Holiday Photos

OK, 7 weeks after getting back from Europe, I’ve finally managed to upload all my photos!

Head over to the photos section to check them out.

Stu & Helen's Wedding

Last Saturday saw us dressed in our finery to witness the marriage of our friends, Stu & Helen. After a week of crappy weather, there was some concern that we’d have to move indoors, but Saturday morning dawned, the rain was absent and clear, blue skies remained. Everything went ahead as planned and a great day was had by all.

Photos are here.

Sydney By Night

As part of Vivid Sydney the Opera House, Museum of Contemporary Art and other structures were being lit up at night. I’d been at the movies with Neil and Claudia on Tuesday at Circular Quay, and had seen the images being projected on to the Opera House, so I resolved to come back in to the city another night and take some photos.

I’d received a tripod as a present a few years ago and had never got around to using it, so this was the ideal time. On Thursday night, I packed it up, along with my camera and remote shutter release and caught the train to Milsons Point just as it got dark. Not having shot time-lapse photos before I just played around with various settings, experimenting as I went along.

Starting from Milsons Point, I then headed to Kirribilii, then walked over the Harbour Bridge to The Rocks, then Circular Quay and finally to the Opera House itself.

Here are the photos.

Lennox Head

Jacqui’s grandmother passed away a couple of weeks ago. She was 94, and her passing was both peaceful and expected. Jacqui had enough warning to be able to fly up to Ballina, where her grandmother was in a nursing home, and say her goodbyes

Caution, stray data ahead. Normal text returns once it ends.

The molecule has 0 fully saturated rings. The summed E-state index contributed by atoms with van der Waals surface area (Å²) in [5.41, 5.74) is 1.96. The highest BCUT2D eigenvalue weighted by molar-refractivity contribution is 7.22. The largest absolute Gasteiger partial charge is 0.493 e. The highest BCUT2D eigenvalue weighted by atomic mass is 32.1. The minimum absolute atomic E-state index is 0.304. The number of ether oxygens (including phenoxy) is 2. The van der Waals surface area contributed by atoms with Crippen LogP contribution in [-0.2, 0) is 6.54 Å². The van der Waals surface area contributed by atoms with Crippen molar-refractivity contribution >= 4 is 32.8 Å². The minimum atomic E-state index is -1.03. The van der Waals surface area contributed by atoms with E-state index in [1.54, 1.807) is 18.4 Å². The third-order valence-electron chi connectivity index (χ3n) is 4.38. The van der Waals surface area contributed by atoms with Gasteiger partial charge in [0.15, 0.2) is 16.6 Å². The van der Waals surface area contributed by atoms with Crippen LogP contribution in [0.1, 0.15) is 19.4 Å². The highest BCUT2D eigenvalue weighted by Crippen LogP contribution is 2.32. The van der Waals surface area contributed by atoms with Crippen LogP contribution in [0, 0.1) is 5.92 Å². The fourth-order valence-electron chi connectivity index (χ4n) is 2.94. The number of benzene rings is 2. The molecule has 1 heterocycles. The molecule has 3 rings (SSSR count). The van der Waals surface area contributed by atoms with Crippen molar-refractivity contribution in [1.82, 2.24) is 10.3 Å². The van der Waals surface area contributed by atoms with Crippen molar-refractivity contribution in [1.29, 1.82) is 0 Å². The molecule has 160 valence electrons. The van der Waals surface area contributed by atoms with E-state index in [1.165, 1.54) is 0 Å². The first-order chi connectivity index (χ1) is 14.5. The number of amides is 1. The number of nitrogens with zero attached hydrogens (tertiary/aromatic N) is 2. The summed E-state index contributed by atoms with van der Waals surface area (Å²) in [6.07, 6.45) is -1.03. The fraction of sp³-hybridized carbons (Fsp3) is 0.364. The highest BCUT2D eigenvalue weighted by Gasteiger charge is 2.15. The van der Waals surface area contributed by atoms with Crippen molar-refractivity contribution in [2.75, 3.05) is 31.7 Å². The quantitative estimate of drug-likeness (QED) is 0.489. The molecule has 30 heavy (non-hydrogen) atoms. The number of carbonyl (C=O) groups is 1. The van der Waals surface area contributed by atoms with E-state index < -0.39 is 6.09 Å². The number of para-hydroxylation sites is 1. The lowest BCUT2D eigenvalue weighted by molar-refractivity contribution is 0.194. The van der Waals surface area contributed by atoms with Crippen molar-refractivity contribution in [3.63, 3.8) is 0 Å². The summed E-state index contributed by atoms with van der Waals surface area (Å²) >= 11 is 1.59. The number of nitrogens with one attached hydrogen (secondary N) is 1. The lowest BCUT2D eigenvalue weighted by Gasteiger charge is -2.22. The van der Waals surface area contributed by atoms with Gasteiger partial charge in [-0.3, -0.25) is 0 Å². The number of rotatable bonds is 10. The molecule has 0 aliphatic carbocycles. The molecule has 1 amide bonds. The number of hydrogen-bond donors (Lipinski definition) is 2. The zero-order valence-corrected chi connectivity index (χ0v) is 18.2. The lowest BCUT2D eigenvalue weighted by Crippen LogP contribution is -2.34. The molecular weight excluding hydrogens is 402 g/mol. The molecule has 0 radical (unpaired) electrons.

The following week the family flew up for the funeral service, and we decided that after the funeral we would all rent an apartment and stay in Lennox Head for the weekend together. It was the perfect antidote to the sorrow of the preceding week.

Here are the photos.

Centennial Park

On Saturday, after relaxing on the couch for the day, by 4pm I was starting to get a bit bored and looking for something to do. I remember that, while running in Centennial Park at dawn or dusk, I’d often thought to myself that I should show up with a camera some time, so I figured I’d head down and take some shots.

Bloody traffic was terrible, so I got down there a bit later than I would have liked and was a bit rushed trying to get around to a few different places before the sun went down, but I still got a couple of nice shots.

Photo Update

Yesterday, I finally got around to sorting through photos I’d taken over the last few months, condensing them down to a few albums and uploading them to the site.

We visited the Blue Mountains (photos) back in early August for a wintery weekend away which certainly lived up to its name, with a howling gale knocking out the electricity on Friday night and playing havoc with our attempts to keep warm.

My trip to Malaysia resulted in lots of photos, from walking around Georgetown and Batu Feringgi, to visiting temples and seeing Orang Utans, although I still have to go through the ones from the wedding, which was one of the main reasons for going to Malaysia in the first place. Maybe next week.

Perfect Morning

Had a perfect start to the day today: up early, down to the beach for a run, then a swim in perfect azure water, then coffee and toasted banana bread for breakfast, before heading home to start work. Can’t get much better than that!

Also, yesterday I finally got around to uploading my photos from “Tiff & Nick’s Wedding”:/albums/35.

Season Over

That’s it, my season is over. I’m in Banff now with a couple of days to kill before flying out of Calgary, ending a 14-month sojourn in Canada. After leaving Fernie, I went up to “Kicking Horse”: to meet up with Tom, Dave, Rob and Paul for a few days riding there.